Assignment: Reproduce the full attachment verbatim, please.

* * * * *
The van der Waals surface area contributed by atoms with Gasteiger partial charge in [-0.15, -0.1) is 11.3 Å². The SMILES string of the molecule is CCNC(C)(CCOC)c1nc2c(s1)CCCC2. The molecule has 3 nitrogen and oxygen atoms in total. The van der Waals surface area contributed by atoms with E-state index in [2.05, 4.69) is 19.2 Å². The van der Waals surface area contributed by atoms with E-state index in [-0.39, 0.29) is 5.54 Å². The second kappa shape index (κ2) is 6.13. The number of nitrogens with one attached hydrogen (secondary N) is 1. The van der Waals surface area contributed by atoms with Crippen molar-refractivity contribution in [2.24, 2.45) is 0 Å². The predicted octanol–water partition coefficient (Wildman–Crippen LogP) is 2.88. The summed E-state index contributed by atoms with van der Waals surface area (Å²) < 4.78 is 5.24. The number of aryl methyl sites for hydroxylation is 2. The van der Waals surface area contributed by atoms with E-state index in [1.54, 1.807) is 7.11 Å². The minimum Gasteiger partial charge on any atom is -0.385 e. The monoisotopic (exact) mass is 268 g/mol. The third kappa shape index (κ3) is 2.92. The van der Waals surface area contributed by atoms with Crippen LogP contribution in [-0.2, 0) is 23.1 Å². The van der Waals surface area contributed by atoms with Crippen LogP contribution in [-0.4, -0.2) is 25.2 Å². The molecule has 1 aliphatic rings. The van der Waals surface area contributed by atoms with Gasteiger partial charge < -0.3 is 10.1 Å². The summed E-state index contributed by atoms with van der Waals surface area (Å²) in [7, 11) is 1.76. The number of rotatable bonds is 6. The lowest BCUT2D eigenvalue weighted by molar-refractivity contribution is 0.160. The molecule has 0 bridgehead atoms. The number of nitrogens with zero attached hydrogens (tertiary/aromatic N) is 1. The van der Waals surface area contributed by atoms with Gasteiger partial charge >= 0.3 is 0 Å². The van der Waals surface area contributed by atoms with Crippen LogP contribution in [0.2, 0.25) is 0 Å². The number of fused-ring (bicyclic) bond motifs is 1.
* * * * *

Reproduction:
The van der Waals surface area contributed by atoms with Gasteiger partial charge in [-0.15, -0.1) is 11.3 Å². The SMILES string of the molecule is CCNC(C)(CCOC)c1nc2c(s1)CCCC2. The molecule has 3 nitrogen and oxygen atoms in total. The van der Waals surface area contributed by atoms with E-state index in [2.05, 4.69) is 19.2 Å². The van der Waals surface area contributed by atoms with E-state index in [-0.39, 0.29) is 5.54 Å². The second kappa shape index (κ2) is 6.13. The number of nitrogens with one attached hydrogen (secondary N) is 1. The van der Waals surface area contributed by atoms with Crippen molar-refractivity contribution in [2.24, 2.45) is 0 Å². The predicted octanol–water partition coefficient (Wildman–Crippen LogP) is 2.88. The summed E-state index contributed by atoms with van der Waals surface area (Å²) < 4.78 is 5.24. The number of aryl methyl sites for hydroxylation is 2. The van der Waals surface area contributed by atoms with E-state index in [1.54, 1.807) is 7.11 Å². The minimum Gasteiger partial charge on any atom is -0.385 e. The monoisotopic (exact) mass is 268 g/mol. The third kappa shape index (κ3) is 2.92. The van der Waals surface area contributed by atoms with Crippen LogP contribution in [-0.2, 0) is 23.1 Å². The van der Waals surface area contributed by atoms with Crippen LogP contribution in [-0.4, -0.2) is 25.2 Å². The molecule has 1 aliphatic rings. The van der Waals surface area contributed by atoms with Gasteiger partial charge < -0.3 is 10.1 Å². The summed E-state index contributed by atoms with van der Waals surface area (Å²) in [7, 11) is 1.76. The number of rotatable bonds is 6. The lowest BCUT2D eigenvalue weighted by molar-refractivity contribution is 0.160. The molecule has 0 bridgehead atoms. The number of nitrogens with zero attached hydrogens (tertiary/aromatic N) is 1. The van der Waals surface area contributed by atoms with Gasteiger partial charge >= 0.3 is 0 Å². The van der Waals surface area contributed by atoms with Crippen LogP contribution in [0.2, 0.25) is 0 Å². The number of fused-ring (bicyclic) bond motifs is 1.